A great point guard is just as hard to come by as a great big man. While they are not as historically required for a championship, its the role of a point guard that is. Dwyane Wade and Kobe Bryant have won championships without a great point guard, but their control of the ball has made a true "point" guard unnecessary. If you don't have a ball-dominant shooting guard like those two, you need a productive point guard who can run an offense to bring home a title. The Pistons did that three times, twice with Isiah Thomas and once with Chauncey Billups.
But the point here isn't about the rarity of these resources, but the commonality of the opposite-- wing players. Shooting guards and small forwards are the most numerous and inexplicably overpaid players in the league. Detroit has $23M/yr invested in shooting guards right now when the salary cap is scraping $56M/yr. Ouch. These types of players are an abundant resource, and finding an efficient, productive shooting guard or small forward is a lot easier than finding a solid big man or point guard.
In the draft and via trade, aim for big men and point guards. There's no such thing as having too much of these, as they are the most sought after assets on the trade market. Stockpile and sell high. Wing players grow like grass in comparison.
Number Five: The Return of Detroit Defense
Bill Laimbeer, Dennis Rodman, Ben Wallace and Rasheed Wallace are the cornerstones of this franchise's success. They won by grabbing more rebounds than the other team could hope for, by shutting down every opposing big man they came across, by swatting guard penetration into the stands and by fiercely digging under their opponents skin. There were no other duos in recent history that were hated as much as these two groups. They were ridiculous, they were downright shameful. They were also undeniably successful.
These guys were so good at what they did that the league had to change the rules of the game to make them less effective. After the Wallaces sent Kobe and Shaq packing, David Stern added new rules that penalized big men from crowding the paint and added to the existing hand-checking rules. These rules castrated the defenses of NBA big men and gave unprecedented value to dribble penetration. I contend that these rule changes cost the Pistons at least one additional championship in the 2000s. But hey, I'm a bit colorblind as a fan, aren't I?
Thing is, defense still wins championships. Just ask Kevin Garnett, Kendrik Perkins, Rajon Rondo, Pau Gasol, Andrew Bynum, Tim Duncan, etc. They hang their hats on defense, regardless of what rules the NBA throws at them. When you choose the GM of the future for Detroit, they need to put a serious emphasis on defense. Just watch what Joakim Noah, Kendrick Perkins / Serge Ibaka achieve in the years to come. If Detroit ever wants to contend again, we need to horrify our opposition in the paint, we need to scare away penetrating guards and shut down post ups like we did the three times we won championships.
Number Six: Build Through Trades and the Draft, Not Free Agency
When was the last time a major free agent purchase yielded a championship? Not since I've been a fan, to say the least. While this trend may change with the signing of LeBron James and Chris Bosh in Miami, winning teams have historically been constructed through the draft and trades. When looking at the Pistons themselves, Joe Dumars has succeeded only when he's spent the Mid Level Exception or less, and failed every time he's spent a penny more.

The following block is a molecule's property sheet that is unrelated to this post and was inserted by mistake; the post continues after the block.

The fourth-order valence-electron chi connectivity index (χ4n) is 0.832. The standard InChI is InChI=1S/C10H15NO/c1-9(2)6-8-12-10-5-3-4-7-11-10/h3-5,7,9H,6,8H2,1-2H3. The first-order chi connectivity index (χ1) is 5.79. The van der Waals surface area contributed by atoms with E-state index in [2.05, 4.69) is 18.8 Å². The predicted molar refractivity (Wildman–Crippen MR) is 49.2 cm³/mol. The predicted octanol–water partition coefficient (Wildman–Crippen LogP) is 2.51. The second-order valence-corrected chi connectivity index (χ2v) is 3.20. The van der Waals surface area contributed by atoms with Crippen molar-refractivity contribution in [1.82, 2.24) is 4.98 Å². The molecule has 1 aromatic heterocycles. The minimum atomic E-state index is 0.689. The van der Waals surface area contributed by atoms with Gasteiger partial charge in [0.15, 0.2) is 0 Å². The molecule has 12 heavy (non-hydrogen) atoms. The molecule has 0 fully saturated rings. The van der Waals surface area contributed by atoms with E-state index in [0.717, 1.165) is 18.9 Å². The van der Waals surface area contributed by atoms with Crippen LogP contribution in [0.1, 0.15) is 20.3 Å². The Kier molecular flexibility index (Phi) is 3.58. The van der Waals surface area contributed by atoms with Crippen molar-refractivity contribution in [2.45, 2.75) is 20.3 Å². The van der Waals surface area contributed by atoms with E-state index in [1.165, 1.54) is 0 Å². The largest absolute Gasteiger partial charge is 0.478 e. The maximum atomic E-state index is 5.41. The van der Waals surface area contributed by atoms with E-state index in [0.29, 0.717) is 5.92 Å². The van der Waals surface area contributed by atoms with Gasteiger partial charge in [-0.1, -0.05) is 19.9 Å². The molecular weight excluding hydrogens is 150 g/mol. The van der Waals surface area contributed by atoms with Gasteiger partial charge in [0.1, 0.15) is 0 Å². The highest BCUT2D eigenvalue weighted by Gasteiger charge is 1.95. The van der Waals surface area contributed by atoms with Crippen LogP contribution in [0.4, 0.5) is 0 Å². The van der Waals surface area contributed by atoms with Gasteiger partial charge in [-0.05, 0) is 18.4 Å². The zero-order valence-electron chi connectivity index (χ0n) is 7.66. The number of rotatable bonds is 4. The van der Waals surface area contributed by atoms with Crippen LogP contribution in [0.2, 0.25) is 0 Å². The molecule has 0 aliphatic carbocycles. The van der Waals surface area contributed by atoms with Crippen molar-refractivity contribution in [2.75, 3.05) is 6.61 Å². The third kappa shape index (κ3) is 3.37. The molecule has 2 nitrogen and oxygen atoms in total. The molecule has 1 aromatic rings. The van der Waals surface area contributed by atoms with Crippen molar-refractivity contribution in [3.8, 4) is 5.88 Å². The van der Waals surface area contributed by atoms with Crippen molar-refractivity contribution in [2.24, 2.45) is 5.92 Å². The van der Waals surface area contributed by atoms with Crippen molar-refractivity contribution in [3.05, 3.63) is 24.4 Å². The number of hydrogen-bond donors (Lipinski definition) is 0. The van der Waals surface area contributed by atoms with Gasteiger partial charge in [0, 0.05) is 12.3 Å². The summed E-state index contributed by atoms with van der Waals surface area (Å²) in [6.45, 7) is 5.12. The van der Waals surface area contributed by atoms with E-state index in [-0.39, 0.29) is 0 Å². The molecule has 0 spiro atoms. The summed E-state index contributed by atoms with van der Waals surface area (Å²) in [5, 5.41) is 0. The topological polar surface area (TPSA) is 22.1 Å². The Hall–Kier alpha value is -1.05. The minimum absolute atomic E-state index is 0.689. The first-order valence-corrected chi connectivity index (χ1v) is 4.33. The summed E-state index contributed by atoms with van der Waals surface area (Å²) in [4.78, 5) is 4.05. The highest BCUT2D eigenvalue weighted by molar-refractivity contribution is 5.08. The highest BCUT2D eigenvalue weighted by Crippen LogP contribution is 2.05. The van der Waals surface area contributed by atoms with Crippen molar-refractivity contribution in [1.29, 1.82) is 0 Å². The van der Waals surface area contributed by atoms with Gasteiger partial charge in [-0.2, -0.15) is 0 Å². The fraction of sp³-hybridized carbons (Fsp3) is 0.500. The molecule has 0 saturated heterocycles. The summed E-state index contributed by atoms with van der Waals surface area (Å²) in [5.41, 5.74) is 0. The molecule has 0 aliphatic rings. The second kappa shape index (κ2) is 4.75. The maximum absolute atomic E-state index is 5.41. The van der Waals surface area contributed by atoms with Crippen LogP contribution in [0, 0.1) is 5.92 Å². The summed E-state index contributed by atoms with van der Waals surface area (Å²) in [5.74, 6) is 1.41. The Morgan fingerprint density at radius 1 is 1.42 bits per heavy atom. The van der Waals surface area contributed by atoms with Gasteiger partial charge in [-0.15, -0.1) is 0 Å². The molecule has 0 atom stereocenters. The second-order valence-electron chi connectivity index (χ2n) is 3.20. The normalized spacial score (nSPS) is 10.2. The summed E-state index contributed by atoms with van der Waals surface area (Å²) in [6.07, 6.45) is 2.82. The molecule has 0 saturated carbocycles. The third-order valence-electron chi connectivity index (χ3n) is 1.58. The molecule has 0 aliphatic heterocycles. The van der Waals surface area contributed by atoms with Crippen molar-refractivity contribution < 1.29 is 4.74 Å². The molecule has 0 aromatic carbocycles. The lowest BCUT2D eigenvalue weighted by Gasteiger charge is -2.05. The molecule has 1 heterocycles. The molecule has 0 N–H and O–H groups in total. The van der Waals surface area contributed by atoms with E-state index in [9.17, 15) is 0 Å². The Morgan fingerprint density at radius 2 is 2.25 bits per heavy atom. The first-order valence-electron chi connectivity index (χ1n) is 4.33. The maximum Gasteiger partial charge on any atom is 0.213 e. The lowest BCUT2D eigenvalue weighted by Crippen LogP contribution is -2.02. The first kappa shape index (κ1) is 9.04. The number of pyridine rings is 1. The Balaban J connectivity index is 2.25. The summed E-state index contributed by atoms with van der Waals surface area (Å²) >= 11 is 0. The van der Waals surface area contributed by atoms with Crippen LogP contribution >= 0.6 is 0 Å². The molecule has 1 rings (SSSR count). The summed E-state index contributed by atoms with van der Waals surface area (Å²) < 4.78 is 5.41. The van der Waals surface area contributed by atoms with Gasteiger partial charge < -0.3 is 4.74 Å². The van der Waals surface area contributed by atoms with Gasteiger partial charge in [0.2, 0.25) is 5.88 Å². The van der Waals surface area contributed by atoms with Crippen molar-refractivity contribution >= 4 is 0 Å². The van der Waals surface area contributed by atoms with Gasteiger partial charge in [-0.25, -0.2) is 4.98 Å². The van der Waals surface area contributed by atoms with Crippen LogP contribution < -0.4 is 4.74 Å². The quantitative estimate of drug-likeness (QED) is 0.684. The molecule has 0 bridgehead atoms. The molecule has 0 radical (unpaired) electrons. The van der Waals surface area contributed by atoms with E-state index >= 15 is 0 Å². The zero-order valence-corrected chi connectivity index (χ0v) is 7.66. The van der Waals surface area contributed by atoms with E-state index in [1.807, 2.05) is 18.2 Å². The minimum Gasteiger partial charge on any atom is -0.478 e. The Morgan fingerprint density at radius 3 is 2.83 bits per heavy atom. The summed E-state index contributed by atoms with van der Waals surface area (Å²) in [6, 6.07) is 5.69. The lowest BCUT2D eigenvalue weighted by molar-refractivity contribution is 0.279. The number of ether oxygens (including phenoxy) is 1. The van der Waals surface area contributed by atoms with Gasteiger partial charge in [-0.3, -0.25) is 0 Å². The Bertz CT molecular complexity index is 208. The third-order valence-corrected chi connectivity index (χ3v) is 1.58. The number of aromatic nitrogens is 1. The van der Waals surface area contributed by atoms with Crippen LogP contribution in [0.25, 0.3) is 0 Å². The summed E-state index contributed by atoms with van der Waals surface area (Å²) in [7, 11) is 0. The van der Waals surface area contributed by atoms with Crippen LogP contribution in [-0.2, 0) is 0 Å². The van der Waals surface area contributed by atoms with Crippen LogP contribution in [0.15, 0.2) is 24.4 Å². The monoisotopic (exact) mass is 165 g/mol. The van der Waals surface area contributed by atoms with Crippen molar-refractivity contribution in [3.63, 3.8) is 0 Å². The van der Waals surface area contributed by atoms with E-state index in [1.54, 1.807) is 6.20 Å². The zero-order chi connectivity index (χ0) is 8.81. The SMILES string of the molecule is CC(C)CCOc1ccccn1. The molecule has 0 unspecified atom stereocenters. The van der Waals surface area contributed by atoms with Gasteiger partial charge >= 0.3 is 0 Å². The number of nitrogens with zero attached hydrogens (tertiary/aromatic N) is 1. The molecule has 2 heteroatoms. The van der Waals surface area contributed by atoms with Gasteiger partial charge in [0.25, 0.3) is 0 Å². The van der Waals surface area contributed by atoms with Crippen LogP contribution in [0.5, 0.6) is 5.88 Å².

Loyal, existing players should be given fair contracts based upon future returns in performance. When spending on free agents, teams bid against other teams and generally reach far above the target player's return value. Chris Bosh's performance for the Miami Heat is one prime example, Ben Gordon's in Detroit is yet another. Spend to keep, not to acquire, as the best players are found in trades and the draft. Free agent signings are a tool to fill holes, not craft foundations.
Number Seven: Draft Domestic, Junk the Consensus
There's a serious disconnection in data value between college draftees and international draftees. For every Dirk Nowitzki, there are a hundred Darko Milicic's. International scouts may pimp The Next Big Thing based on style of play, on raw talent, on performance against international competition, but the stats behind these players just don't translate the way NCAA basketball stats do. A GM can look at an NCAA player's numbers and objectively estimate what they might produce in the NBA. International numbers just don't translate, they bring a much larger margin of error. The result is that GMs make decisions without reliable objective data that ends up burying their teams. Ricky Rubio, Andrea Bargnani and Darko Milicic are a few examples, while players like Stephen Curry, LaMarcus Aldridge and Dwyane Wade were glossed over. That's not to say there aren't foreign gems to be had, but that a greater risk is involved in that talent pool.
There are more problems with the draft that need to be taken into consideration. Pre-draft rankings are often determined by the consensus itself than the real value of the players within. Last season, John Wall was a sure-thing lock to be drafted number one a year before the draft even began (and before Wall even entered college). While Wall has had a decent rookie season, he's terribly inefficient and he turns the ball over constantly, making him a net negative while on the court. He was a slightly better shooter in college, but the rest of the song remains the same. The media and the fans had him pegged as the consensus number one pick last year, but he's been a disappointment this season and his team is no better with him on the court.